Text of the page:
In honour of MLK day, I’ve posted my essay “Frederick Douglass and the Complexion of Liberalism” at PleaseMo… it’s an exploration of the Douglass-Garrison relationship, “double consciousness”, and Douglass’ immortal “July 5th (1852) Speech”…

NeilalieN points the way to this thread, which asks the important question–“Did Watchmen Kill the Superhero?”

Odin Son wonders:

…tell me how any new comic book since Watchmen or Born Again has done anything but either try to conform, rebel or turn the clock back on those books?

This is the Geoff Klock thesis–which I’ve dealt with before–all over again… And again I say–it’s all true, if you read comics the “Jack Kirby way”… But you don’t have to read superheroes that way! You can read them as a subgenre of the American Romance tradition–and that tradition ain’t dead by a long shot…

And with all due respect to Shawn Fumo and Jim Henley–“closure” is the last thing that will save the superhero! What we really need is for Grant Morrison to return to his Animal Man form (possibly with some help from Roy Thomas on letters pages/historiography and Stan Lee on bulletins… I know, I know–this is starting to sound like the Public Enemy line-up: who gets to be media assassin?) The genre’s greatest strength is its capacity to embed the “Uncanny” (through recurrence) in a skewed “continuity” that collapses an entire human life span into a zone of prime awareness… (we get to deal loss and memory–unobscured by the tired narratives of aging and “progressing toward wisdom”–on a scale that no finite medium can approach) Every new monthly issue has the potential to add to the greatness of a series, and there’s no reason ever to stop the cycle (because it never really gets started)–it’s a serial “jam session”! As I was saying yesterday–the Gwen Stacy clone is the corpse-Image that the early modernists were seeking!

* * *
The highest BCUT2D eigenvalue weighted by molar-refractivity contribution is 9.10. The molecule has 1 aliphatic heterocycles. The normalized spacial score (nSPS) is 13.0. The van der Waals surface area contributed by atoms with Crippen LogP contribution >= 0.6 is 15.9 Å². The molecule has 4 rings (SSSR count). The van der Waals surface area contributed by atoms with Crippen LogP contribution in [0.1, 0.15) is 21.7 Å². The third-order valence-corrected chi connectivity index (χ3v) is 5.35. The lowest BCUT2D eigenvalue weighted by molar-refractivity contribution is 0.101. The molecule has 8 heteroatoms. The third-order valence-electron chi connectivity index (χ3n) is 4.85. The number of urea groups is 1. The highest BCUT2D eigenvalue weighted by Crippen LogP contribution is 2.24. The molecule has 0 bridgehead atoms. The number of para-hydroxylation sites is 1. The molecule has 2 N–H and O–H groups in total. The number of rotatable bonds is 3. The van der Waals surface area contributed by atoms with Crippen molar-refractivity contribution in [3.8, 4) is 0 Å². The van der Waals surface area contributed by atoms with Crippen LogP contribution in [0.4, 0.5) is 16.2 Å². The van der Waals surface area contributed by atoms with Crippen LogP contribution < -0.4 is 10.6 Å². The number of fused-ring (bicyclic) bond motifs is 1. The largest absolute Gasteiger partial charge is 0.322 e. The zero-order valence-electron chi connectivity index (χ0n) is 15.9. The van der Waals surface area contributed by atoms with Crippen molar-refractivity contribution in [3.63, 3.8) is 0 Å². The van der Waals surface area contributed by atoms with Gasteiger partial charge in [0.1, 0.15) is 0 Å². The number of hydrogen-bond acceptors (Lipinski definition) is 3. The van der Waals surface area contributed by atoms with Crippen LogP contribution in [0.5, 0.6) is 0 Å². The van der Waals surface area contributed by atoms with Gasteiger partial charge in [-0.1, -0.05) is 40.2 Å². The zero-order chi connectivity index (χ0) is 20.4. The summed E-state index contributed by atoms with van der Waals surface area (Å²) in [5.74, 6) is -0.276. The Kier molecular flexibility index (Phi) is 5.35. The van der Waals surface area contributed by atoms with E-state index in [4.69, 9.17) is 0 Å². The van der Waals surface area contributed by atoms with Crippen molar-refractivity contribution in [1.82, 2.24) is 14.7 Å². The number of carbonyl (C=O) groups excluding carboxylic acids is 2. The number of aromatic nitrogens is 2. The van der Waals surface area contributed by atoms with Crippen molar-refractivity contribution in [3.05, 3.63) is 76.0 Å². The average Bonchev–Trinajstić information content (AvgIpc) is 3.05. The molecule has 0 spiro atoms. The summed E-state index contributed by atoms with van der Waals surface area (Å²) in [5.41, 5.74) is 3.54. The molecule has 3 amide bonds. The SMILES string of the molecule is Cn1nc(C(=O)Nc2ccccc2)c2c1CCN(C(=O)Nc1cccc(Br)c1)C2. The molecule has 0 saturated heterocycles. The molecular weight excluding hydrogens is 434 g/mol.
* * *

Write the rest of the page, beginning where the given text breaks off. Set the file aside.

As Ezra Pound would say: “See, they return”.

I’d like to engage this in more detail, but I’m about to begin reading an awful monstrosity of a poem called The Saint-Lawrence and the Saguenay–pity me!

Good night friends



  1. What is the “Jack Kirby way,” exactly? I’ve not read Klock, but this idea that Watchmen and other such texts continue to overshadow the entire body of superhero comics texts seems very silly to me. I mean, guess you could say X-Statix is derived from Watchmen because it’s also about morally corrupt superheroes… but why?

    OK, I’m looking at that thread, and this Odin Son just wasn’t paying attention while reading New X-Men and Bendis’s Daredevil.

  2. Comics that aren’t just reactions ot Watchmen and Born Again? Powers comes immediately to mind. Warren Ellis’ run on Excalibur, and Grant Morrison’s on New X-Men. The Dark Knight Strikes Back. There’s a fair quantity of work like that.

  3. Steven,

    Bruce is certainly pointing in the right direction with some of his nominees… mine would be Morrison’s Animal Man and Gruenwald’s Captain America (#307 to 443?)… I posted some stuff on this a couple of months ago, but I’ll get back to it, trust me!

    As for “the Jack Kirby Way”–well, I’m sure it’s many things–but, as far as I’m concerned, it’s primarily a way that lends itself completely to Klock’s critique of power and thus, I’m agin’ it!!! Which doesn’t mean that I don’t like some of the things Kirby did… Forager and I had quite a bit of back and forth on this subject back in the fall as well… (but the Klock book is very much worth your time Steven!)…


  4. Right… I’ll go with New X-Men and Powers as not being mere reactions to Watchmen and/or Born Again. Actually, I can’t think of any superhero comic I’ve read that’s particularly a reaction to either of those stories.

    I was just talking about that crazy Thor proposal from the Comics Waiting Room blog over on my own blog, and I mentioned I don’t find the “critique of power” readings of the superhero genre interesting and generally ignore them in my own reading. I would like to read some good critical work on Watchmen, so I’ll have to put Klock on my list of things to look into when I don’t have quite so many books piled up to read.


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